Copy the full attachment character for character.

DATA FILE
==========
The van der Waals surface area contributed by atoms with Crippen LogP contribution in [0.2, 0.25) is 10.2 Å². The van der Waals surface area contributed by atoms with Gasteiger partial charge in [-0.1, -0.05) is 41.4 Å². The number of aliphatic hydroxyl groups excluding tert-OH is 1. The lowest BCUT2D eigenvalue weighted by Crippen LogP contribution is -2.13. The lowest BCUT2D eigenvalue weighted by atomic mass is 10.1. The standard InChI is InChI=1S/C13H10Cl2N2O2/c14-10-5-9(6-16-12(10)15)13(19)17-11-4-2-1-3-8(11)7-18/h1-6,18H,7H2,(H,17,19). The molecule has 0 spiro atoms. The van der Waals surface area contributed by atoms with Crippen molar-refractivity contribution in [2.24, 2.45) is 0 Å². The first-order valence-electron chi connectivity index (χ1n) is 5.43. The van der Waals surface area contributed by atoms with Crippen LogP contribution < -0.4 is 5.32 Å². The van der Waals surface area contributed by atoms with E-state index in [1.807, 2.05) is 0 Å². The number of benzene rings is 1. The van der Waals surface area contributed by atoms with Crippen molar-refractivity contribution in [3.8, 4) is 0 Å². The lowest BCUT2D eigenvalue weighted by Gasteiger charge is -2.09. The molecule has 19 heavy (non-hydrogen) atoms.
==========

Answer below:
The van der Waals surface area contributed by atoms with Crippen LogP contribution in [0.2, 0.25) is 10.2 Å². The van der Waals surface area contributed by atoms with Gasteiger partial charge in [-0.1, -0.05) is 41.4 Å². The number of aliphatic hydroxyl groups excluding tert-OH is 1. The lowest BCUT2D eigenvalue weighted by Crippen LogP contribution is -2.13. The lowest BCUT2D eigenvalue weighted by atomic mass is 10.1. The standard InChI is InChI=1S/C13H10Cl2N2O2/c14-10-5-9(6-16-12(10)15)13(19)17-11-4-2-1-3-8(11)7-18/h1-6,18H,7H2,(H,17,19). The molecule has 0 spiro atoms. The van der Waals surface area contributed by atoms with Crippen molar-refractivity contribution in [2.24, 2.45) is 0 Å². The first-order valence-electron chi connectivity index (χ1n) is 5.43. The van der Waals surface area contributed by atoms with Crippen LogP contribution < -0.4 is 5.32 Å². The van der Waals surface area contributed by atoms with E-state index in [1.807, 2.05) is 0 Å². The number of benzene rings is 1. The van der Waals surface area contributed by atoms with Crippen molar-refractivity contribution in [3.8, 4) is 0 Å². The lowest BCUT2D eigenvalue weighted by Gasteiger charge is -2.09. The molecule has 19 heavy (non-hydrogen) atoms.